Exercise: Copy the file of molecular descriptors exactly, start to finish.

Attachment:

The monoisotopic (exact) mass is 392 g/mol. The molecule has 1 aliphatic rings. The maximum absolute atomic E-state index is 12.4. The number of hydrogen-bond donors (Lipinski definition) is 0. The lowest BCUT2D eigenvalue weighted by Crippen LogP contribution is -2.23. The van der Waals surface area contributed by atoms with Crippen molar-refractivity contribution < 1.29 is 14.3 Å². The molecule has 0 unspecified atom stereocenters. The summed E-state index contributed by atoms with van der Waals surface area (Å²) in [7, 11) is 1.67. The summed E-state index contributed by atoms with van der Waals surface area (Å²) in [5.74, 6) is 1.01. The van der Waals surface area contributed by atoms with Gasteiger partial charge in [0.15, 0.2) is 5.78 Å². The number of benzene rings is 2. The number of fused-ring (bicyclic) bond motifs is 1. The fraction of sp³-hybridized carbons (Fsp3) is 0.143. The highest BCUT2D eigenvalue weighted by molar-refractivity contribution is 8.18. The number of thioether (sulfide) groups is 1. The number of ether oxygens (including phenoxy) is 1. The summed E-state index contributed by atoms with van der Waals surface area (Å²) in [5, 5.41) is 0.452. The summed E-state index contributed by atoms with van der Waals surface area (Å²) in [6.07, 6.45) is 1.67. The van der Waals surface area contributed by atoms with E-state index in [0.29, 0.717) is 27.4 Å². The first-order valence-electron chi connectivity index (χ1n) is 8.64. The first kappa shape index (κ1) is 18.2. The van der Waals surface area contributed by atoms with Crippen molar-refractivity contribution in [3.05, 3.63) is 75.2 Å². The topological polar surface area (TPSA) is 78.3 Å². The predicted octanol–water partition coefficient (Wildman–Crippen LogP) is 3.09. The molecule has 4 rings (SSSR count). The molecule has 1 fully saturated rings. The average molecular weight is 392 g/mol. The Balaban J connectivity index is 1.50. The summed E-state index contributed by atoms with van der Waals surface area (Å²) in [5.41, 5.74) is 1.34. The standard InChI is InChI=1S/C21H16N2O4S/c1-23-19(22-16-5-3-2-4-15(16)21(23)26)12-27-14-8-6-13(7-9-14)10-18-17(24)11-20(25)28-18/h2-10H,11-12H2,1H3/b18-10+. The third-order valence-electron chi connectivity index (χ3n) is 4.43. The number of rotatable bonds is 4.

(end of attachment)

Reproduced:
The monoisotopic (exact) mass is 392 g/mol. The molecule has 1 aliphatic rings. The maximum absolute atomic E-state index is 12.4. The number of hydrogen-bond donors (Lipinski definition) is 0. The lowest BCUT2D eigenvalue weighted by Crippen LogP contribution is -2.23. The van der Waals surface area contributed by atoms with Crippen molar-refractivity contribution < 1.29 is 14.3 Å². The molecule has 0 unspecified atom stereocenters. The summed E-state index contributed by atoms with van der Waals surface area (Å²) in [7, 11) is 1.67. The summed E-state index contributed by atoms with van der Waals surface area (Å²) in [5.74, 6) is 1.01. The van der Waals surface area contributed by atoms with Gasteiger partial charge in [0.15, 0.2) is 5.78 Å². The number of benzene rings is 2. The number of fused-ring (bicyclic) bond motifs is 1. The fraction of sp³-hybridized carbons (Fsp3) is 0.143. The highest BCUT2D eigenvalue weighted by molar-refractivity contribution is 8.18. The number of thioether (sulfide) groups is 1. The number of ether oxygens (including phenoxy) is 1. The summed E-state index contributed by atoms with van der Waals surface area (Å²) in [5, 5.41) is 0.452. The summed E-state index contributed by atoms with van der Waals surface area (Å²) in [6.07, 6.45) is 1.67. The van der Waals surface area contributed by atoms with E-state index in [0.29, 0.717) is 27.4 Å². The first-order valence-electron chi connectivity index (χ1n) is 8.64. The first kappa shape index (κ1) is 18.2. The van der Waals surface area contributed by atoms with Crippen molar-refractivity contribution in [3.05, 3.63) is 75.2 Å². The topological polar surface area (TPSA) is 78.3 Å². The predicted octanol–water partition coefficient (Wildman–Crippen LogP) is 3.09. The molecule has 4 rings (SSSR count). The molecule has 1 fully saturated rings. The average molecular weight is 392 g/mol. The Balaban J connectivity index is 1.50. The summed E-state index contributed by atoms with van der Waals surface area (Å²) in [5.41, 5.74) is 1.34. The standard InChI is InChI=1S/C21H16N2O4S/c1-23-19(22-16-5-3-2-4-15(16)21(23)26)12-27-14-8-6-13(7-9-14)10-18-17(24)11-20(25)28-18/h2-10H,11-12H2,1H3/b18-10+. The third-order valence-electron chi connectivity index (χ3n) is 4.43. The number of rotatable bonds is 4.